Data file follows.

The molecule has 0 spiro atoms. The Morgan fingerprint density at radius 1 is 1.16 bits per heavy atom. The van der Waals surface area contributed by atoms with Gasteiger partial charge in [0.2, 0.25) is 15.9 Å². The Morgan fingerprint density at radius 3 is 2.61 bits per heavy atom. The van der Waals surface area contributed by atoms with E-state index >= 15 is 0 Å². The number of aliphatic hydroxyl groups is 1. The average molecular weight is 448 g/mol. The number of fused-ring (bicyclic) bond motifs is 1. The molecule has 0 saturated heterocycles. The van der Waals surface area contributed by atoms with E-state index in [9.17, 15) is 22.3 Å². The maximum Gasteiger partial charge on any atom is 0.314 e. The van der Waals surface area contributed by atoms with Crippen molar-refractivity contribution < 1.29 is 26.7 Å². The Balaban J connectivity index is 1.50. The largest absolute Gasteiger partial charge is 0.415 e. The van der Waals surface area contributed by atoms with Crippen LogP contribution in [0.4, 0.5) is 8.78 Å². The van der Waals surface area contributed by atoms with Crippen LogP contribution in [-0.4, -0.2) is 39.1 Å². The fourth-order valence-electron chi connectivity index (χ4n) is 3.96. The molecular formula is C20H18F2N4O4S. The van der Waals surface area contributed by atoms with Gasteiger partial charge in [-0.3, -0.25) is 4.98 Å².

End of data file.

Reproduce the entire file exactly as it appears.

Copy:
The molecule has 0 spiro atoms. The Morgan fingerprint density at radius 1 is 1.16 bits per heavy atom. The van der Waals surface area contributed by atoms with Gasteiger partial charge in [0.2, 0.25) is 15.9 Å². The Morgan fingerprint density at radius 3 is 2.61 bits per heavy atom. The van der Waals surface area contributed by atoms with E-state index >= 15 is 0 Å². The number of aliphatic hydroxyl groups is 1. The average molecular weight is 448 g/mol. The number of fused-ring (bicyclic) bond motifs is 1. The molecule has 0 saturated heterocycles. The van der Waals surface area contributed by atoms with E-state index in [9.17, 15) is 22.3 Å². The maximum Gasteiger partial charge on any atom is 0.314 e. The van der Waals surface area contributed by atoms with Crippen molar-refractivity contribution < 1.29 is 26.7 Å². The Balaban J connectivity index is 1.50. The largest absolute Gasteiger partial charge is 0.415 e. The van der Waals surface area contributed by atoms with Crippen LogP contribution in [0.4, 0.5) is 8.78 Å². The van der Waals surface area contributed by atoms with Crippen LogP contribution in [-0.4, -0.2) is 39.1 Å². The fourth-order valence-electron chi connectivity index (χ4n) is 3.96. The molecular formula is C20H18F2N4O4S. The van der Waals surface area contributed by atoms with Gasteiger partial charge in [-0.3, -0.25) is 4.98 Å².